constructing and operating a commercial light-water reactor spent fuel 
reprocessing facility had declined. As a result, in 2016, the NRC 
suspended work on the spent fuel reprocessing regulatory framework 
because of other higher priorities related to spent fuel storage and 
transportation, as well as budgetary constraints.

II. Discussion

    To inform its decision making, the NRC reached out to stakeholders 
to determine the degree of stakeholder interest in constructing, 
operating, and licensing a spent fuel reprocessing facility. 
Specifically, the NRC held a Category 3 public meeting on March 4, 
2020; participating stakeholders included the Nuclear Energy Institute 
(NEI), the U.S. Department of Energy (DOE), the Union of Concerned 
Scientists (UCS), industry representatives, environmental groups, and 
private citizens. The NEI and industry representatives voiced their 
support for continuing the rulemaking primarily on the basis of a need 
for a clear and stable regulatory framework for reprocessing and to 
support advanced reactor licensing. However, no industry stakeholders 
indicated that they plan to submit an application to the NRC for a 
reprocessing facility in the foreseeable future. Other stakeholders, 
such as UCS and members of the public, indicated they do not support 
the continuation of the rulemaking because of proliferation and other 
concerns.
    In May 2020, after the public meeting, the NEI and the American 
Nuclear Society (ANS) sent letters to the NRC with further feedback on 
the need for rulemaking. The NEI stated that developers with advanced 
reactor designs that may eventually source their fuel from the spent 
fuel of other reactors are generally not planning to do so in the near 
future. The NEI encouraged the NRC to assess the technologies for 
advanced reactors before making any decisions on the reprocessing 
rulemaking. It also suggested that the NRC should not charge existing 
facilities with fees for work on a reprocessing rule. ANS encouraged 
the NRC to continue with the rulemaking and stated that the lack of an 
efficient, technically robust, and technology-inclusive regulatory 
foundation for reprocessing and recycling is a barrier to innovation in 
advanced reactor designs.
    The NRC also engaged organizations and vendors in the advanced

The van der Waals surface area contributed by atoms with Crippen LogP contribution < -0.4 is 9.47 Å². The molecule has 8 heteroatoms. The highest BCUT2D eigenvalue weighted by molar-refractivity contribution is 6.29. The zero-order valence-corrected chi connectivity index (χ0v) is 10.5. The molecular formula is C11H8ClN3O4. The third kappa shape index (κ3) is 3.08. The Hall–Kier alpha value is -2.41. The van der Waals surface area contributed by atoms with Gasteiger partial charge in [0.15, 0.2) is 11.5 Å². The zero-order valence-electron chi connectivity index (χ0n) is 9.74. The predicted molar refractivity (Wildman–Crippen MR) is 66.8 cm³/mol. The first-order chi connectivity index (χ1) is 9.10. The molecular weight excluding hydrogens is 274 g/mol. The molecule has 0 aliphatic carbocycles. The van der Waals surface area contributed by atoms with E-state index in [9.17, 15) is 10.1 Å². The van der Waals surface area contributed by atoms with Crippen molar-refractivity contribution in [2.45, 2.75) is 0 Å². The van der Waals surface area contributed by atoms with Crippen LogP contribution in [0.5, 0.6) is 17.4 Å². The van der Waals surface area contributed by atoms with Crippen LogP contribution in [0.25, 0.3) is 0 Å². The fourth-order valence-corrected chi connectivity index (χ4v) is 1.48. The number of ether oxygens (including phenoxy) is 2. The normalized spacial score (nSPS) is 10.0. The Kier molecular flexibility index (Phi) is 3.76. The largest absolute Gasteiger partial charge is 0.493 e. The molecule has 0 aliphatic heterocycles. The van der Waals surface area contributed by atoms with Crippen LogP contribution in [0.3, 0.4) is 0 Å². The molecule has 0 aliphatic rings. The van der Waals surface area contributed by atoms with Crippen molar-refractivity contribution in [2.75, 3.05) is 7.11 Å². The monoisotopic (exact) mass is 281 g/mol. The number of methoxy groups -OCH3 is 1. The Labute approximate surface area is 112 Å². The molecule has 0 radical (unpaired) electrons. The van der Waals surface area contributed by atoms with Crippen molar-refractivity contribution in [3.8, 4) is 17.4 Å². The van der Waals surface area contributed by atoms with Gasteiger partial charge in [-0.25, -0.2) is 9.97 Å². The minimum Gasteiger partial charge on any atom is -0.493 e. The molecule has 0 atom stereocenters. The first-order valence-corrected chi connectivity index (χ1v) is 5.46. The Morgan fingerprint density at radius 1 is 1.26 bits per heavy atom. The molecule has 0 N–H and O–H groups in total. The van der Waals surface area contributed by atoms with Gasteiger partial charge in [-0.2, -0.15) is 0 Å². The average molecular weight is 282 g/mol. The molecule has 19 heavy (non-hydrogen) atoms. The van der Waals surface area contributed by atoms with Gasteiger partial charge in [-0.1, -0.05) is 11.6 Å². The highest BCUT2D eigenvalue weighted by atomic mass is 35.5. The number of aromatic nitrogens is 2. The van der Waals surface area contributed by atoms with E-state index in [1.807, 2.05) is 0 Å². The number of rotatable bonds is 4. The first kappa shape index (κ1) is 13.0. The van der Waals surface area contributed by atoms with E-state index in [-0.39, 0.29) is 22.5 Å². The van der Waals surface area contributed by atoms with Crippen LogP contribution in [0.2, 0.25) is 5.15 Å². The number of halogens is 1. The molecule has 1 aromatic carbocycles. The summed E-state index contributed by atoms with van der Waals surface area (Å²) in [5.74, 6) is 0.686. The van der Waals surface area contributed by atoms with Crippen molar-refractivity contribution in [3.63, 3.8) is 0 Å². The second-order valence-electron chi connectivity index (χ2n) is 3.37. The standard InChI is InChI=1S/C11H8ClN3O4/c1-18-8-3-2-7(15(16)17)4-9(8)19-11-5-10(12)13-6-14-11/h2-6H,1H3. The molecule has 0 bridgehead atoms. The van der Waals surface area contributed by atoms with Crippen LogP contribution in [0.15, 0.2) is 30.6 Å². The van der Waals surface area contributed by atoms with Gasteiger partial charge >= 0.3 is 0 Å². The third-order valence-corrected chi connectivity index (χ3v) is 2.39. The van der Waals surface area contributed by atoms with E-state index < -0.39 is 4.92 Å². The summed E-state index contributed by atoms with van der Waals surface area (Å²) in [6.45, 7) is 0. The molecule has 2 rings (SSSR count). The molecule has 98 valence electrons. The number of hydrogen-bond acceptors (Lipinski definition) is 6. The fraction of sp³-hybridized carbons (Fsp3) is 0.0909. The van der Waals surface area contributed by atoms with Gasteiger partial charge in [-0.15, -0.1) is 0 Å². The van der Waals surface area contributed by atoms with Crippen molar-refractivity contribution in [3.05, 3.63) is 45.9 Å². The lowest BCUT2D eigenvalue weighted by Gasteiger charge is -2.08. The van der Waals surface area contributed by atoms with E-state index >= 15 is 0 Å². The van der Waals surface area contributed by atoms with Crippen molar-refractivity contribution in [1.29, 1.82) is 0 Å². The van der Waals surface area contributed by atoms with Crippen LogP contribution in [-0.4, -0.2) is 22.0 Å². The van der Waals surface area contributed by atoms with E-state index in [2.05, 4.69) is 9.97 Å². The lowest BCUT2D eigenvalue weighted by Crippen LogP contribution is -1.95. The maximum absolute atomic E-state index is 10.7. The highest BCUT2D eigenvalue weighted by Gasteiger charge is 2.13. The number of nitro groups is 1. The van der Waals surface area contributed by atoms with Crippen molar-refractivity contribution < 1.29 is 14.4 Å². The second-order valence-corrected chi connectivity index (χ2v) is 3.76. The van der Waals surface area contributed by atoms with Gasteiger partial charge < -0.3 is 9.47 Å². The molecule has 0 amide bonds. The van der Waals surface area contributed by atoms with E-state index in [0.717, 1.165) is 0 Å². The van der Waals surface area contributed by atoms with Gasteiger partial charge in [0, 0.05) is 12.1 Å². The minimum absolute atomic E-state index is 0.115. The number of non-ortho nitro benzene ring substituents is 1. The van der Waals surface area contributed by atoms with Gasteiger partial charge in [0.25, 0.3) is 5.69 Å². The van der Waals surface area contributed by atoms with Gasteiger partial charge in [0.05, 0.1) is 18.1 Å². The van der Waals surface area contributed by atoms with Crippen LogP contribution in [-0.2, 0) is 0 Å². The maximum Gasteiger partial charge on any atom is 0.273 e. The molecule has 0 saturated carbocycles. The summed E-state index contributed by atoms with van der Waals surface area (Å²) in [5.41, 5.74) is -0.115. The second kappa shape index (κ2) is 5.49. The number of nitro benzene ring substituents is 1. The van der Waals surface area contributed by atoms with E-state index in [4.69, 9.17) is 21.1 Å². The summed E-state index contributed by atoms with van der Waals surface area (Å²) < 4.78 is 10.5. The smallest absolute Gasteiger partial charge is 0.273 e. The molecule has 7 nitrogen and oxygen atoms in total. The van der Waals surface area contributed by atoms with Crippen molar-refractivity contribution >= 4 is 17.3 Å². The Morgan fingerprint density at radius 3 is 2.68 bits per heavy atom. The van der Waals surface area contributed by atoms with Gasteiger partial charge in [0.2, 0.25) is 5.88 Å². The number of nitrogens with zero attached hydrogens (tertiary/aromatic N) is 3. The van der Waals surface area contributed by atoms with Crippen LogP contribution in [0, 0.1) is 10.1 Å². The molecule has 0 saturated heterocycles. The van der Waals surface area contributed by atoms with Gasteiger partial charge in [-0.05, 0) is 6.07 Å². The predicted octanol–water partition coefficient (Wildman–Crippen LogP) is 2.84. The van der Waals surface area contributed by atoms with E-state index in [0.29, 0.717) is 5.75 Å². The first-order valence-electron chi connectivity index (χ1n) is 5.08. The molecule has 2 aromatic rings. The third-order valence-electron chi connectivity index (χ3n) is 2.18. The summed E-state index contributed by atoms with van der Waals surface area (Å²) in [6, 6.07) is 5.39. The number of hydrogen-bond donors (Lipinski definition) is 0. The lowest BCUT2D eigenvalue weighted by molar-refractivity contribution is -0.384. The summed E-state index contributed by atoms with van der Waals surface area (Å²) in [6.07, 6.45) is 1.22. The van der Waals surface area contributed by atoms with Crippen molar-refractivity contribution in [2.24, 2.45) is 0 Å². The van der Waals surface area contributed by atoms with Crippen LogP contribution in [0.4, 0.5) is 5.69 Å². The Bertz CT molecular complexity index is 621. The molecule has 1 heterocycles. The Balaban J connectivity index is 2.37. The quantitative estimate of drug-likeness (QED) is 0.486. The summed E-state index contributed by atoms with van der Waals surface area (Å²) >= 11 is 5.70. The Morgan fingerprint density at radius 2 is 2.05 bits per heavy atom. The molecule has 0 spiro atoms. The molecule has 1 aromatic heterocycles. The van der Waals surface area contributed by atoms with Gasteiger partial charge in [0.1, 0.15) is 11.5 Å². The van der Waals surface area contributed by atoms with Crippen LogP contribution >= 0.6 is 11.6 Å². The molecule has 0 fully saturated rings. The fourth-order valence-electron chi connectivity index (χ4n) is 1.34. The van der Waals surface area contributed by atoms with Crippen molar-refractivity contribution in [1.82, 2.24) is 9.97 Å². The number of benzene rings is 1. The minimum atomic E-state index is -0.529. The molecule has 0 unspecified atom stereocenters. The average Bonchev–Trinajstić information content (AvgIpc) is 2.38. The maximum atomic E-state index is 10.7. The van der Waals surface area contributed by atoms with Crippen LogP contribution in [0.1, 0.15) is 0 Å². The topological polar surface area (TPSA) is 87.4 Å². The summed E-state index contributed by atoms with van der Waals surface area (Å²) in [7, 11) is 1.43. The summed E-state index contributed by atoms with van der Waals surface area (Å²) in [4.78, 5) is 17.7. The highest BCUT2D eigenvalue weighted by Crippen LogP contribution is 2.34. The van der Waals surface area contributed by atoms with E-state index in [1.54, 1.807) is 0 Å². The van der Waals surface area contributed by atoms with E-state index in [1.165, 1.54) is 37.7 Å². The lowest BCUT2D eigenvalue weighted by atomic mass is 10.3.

reactor community to assess their interest in and specific needs for 
reprocessing, such as the use of fuel recovered from the existing spent 
fuel feedstock. Based on these interactions, the NRC concluded that, in 
addition to using fresh fuel obtained from enrichment and fabrication, 
some advanced reactor designs have the capability to eventually source 
their fuel from the spent fuel of other reactors, but there

[[Page 40765]]

was limited interest in pursuing reprocessing activities in the near 
future (within 10 to 20 years).
    The NRC also engaged staff from the DOE's Office of Nuclear Energy 
to exchange information regarding developments in reprocessing efforts 
and technologies, particularly in reprocessing of spent fuel for 
advanced reactors. The DOE efforts in the area of reprocessing are 
aimed at providing a limited near-term supply of high-assay low-
enriched uranium (HALEU) for initial advanced reactor designs. These 
DOE reprocessing initiatives do not require NRC licensing. The NRC is 
not aware of any other DOE initiatives to reprocess light water reactor 
spent fuel or potential commercial efforts to reprocess spent HALEU 
fuel for reuse in advanced reactors.
    In the event that the NRC receives an application for a commercial 
reprocessing facility, the NRC could use its existing regulatory 
framework under part 50 of title 10 of the Code of Federal Regulations 
(10 CFR), ``Domestic Licensing of Production and Utilization 
Facilities'' for any near-term licensing needs, because a reprocessing 
facility is a type of production facility as defined in Sec.  50.2, 
``Definitions.'' Should an applicant submit such an application, there